In short, corporations and the wealthy pay about 17 per cent of all taxes. The rest falls increasingly onto workers. It seems as if corporations and the wealthy have withdrawn from sharing the burden when it comes to taxation. Apart from profit maximisation — often euphemistically called shareholder value — on which either no tax at all is paid or very minimal tax is paid, taxation has been another way of vacuuming wealth upwards to the global rich and corporations.

Meanwhile, we are told that the economy will raise all boats. But, in reality, super-yachts are getting ever larger while most people in our world sit in tiny inflatable rubber dinghies struggling to keep afloat, particularly during the coronavirus pandemic.

Even before the beginning of the coronavirus pandemic many corporations have put profits before workers’ safety. This sort of corporate behaviour was showcased by BP’s Gulf of Mexico disaster that killed 11 workers. During the coronavirus pandemic, some corporations have pushed safety and operating costs downwards to their supply chain.

Simultaneously, companies and corporations have also used their political lobbying to shape policy responses to the coronavirus pandemic in their favour. Unsurprisingly, this was rather successful and has led to the fact that many mega-corporations saw their profits soar even further.

During the coronavirus pandemic, the top 25 US corporations were well on course to earn 11 per cent more profits in 2020 compared with the previous year. At the same time, small businesses in the United States were likely to lose well over 85 per cent of their profits in the second quarter of the year 2020. This is further testimony to the ideology that neoliberal and right-wing populist parties support small business. They do.

But they do so disproportionately for large corporations that hold the real power in two highly relevant areas, if not existential, for right-wing and neoliberal politicians: economically as corporations run the show in corporate capitalism and politically in terms of campaign funding for right-wing and neoliberal politicians.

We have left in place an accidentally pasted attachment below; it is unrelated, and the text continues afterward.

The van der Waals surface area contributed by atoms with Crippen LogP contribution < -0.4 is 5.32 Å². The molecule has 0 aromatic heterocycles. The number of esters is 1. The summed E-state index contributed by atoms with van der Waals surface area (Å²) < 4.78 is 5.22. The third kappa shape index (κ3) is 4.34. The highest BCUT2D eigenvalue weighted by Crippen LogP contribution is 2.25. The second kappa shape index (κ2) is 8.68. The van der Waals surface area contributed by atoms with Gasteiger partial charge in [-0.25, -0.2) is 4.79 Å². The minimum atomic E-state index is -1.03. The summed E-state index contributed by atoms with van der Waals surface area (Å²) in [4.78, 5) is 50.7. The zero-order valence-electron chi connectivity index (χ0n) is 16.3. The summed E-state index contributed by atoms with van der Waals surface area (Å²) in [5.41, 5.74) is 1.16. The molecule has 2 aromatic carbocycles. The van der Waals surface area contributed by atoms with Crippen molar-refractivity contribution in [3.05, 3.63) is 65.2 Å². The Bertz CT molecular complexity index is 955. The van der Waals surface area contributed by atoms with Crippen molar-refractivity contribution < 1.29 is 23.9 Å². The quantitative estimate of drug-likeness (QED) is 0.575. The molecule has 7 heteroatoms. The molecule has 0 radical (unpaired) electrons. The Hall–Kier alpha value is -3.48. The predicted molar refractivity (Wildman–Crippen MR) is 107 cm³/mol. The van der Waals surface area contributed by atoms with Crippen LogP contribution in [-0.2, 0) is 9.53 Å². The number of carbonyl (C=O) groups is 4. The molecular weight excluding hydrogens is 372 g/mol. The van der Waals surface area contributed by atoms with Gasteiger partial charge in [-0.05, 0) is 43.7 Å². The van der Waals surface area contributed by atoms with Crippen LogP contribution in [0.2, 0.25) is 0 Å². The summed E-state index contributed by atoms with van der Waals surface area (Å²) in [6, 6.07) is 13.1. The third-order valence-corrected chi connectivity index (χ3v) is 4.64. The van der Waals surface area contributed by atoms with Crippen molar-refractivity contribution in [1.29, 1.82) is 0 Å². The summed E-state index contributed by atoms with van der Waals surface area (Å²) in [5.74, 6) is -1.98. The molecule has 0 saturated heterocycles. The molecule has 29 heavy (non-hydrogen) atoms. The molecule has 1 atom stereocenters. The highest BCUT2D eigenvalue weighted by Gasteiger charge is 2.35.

This works globally, or at least in countries where capitalism is forced to find a way to live with democracy. For example, in the first half of 2020, billionaires in the Middle East and North Africa still managed to boost their wealth by a staggering 20 per cent. Meanwhile, in the United Kingdom, the wealthiest 20 per cent of people still managed to save $30 billion — accumulating more wealth. Simultaneously, lower-income households have fallen into debt during the lockdown.

While the world’s top billionaires are getting richer and richer, unbothered by the coronavirus pandemic, billions of people who live in poverty have become even poorer. In times of crisis, many of the global poor are forced to sell assets like bicycles and livestock, often at giveaway prices. This leaves them far less able to recover from the coronavirus pandemic once the pandemic is over. It exasperates the poverty trap. Worse, this is likely to persist for decades to come. Of course, all this also applies to the roughly 740 million people who work in the informal economy.

As expected, the coronavirus pandemic resulted in the following: high-income OECD countries with a history of neoliberalism and austerity, which, of course, leads to very hefty cuts in health spending, have experienced higher COVID-19 mortality rates than those countries that did not follow the ideology of neoliberalism and austerity. Any first-year undergraduate student in political economy would have predicted that.

Whether following neoliberalism or not, in March 2020, EU states found that they need a staggering ten times more equipment to cope with the coronavirus pandemic than was available. So perhaps some countries should not have adopted managerialism’s ideology of lean management where just-in-time systems run-down stock to the absolute bare minimum.

At the same time and in several countries, the debt burden and the legacy of austerity measures and structural adjustment programmes have hollowed out public spending and health systems. As a result, some 90 per cent of countries reported disruptions of essential health services in the first six months of the pandemic.